On the other hand, our highly influential congregation in downtown Manhattan, Redeemer Presbyterian Church, has but one formal gathering of the congregation each week, a single worship service, and that service is much shorter than any of the services at the church we attended in Scotland. But they have a very elaborate system of small groups that meet throughout the week. A very different ethos from that of Gilcomston South Church in Aberdeen, Scotland, in part because the vast majority of the congregation in Manhattan are single adults, while Gilc was composed largely of families.
And, of course, we are well aware of how differently Christian churches organize their worship on the Lord’s Day, how differently they sing their praise to God, how differently they conduct ministry in the community and so on. Two of our large churches in the PCA were built in very different ways, Coral Ridge Presbyterian Church in Florida by visitation evangelism and Briarwood Presbyterian Church in Alabama by neighborhood Bible studies. Neither was a feature of the establishment of Redeemer or Gilcomston. And so it goes. Florence and I worshipped in two different churches in Uganda a few years ago – one Presbyterian and one Anglican – and the services, while fine in many ways, were very different from one another.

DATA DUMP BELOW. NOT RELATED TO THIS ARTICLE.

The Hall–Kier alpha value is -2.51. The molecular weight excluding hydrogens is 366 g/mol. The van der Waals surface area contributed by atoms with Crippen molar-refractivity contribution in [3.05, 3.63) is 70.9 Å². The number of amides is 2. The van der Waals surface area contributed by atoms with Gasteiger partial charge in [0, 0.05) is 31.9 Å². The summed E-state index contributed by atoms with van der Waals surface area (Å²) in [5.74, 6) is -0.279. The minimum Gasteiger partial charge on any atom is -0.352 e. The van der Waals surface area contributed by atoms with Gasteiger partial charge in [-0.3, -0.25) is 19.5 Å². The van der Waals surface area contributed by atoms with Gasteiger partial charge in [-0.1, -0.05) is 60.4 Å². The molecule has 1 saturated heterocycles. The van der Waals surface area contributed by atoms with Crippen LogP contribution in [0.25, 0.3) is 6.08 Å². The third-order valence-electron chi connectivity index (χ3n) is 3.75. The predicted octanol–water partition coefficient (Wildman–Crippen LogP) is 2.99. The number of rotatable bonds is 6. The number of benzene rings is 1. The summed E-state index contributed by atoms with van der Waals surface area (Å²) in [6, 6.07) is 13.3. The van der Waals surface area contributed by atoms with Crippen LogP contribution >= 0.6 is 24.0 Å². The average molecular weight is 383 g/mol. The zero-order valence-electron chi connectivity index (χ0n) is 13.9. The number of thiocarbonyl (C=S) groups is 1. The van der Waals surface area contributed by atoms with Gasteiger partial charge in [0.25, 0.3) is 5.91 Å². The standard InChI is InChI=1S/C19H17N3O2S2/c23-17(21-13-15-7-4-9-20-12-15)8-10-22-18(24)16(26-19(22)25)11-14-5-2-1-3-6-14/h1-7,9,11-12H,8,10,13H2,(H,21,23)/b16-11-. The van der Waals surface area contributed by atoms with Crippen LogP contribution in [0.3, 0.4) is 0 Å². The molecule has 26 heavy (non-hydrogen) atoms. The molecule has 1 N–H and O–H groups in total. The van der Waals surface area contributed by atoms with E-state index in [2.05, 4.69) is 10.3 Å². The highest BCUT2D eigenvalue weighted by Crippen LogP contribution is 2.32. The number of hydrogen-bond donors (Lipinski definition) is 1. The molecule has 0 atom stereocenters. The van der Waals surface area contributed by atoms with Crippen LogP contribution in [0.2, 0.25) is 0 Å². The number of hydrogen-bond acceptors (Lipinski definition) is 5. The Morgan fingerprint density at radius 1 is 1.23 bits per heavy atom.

But the NT makes very clear that whatever the differences there may be between Christian congregations, however they may reflect their culture or their historic moment or their pastor’s special interests or commitments, there are features that ought to be common to any and every Christian church. And there can be little doubt that Luke has given us a picture of the church in Antioch for this very reason, to serve as a model. Luke, as we have already said on several occasions, is writing his history selectively. He could hardly have told us everything and so he chose to tell us those things that would be perpetually important for Christians to know, an early church history that would best serve as an education in the faith, in both its doctrine and its practice. The church in Antioch is an education for every Christian congregation in what it means to be a faithful church, what every congregation should be committed to being and doing.
- First, there was there an impressive zeal for winning the lost, for evangelism.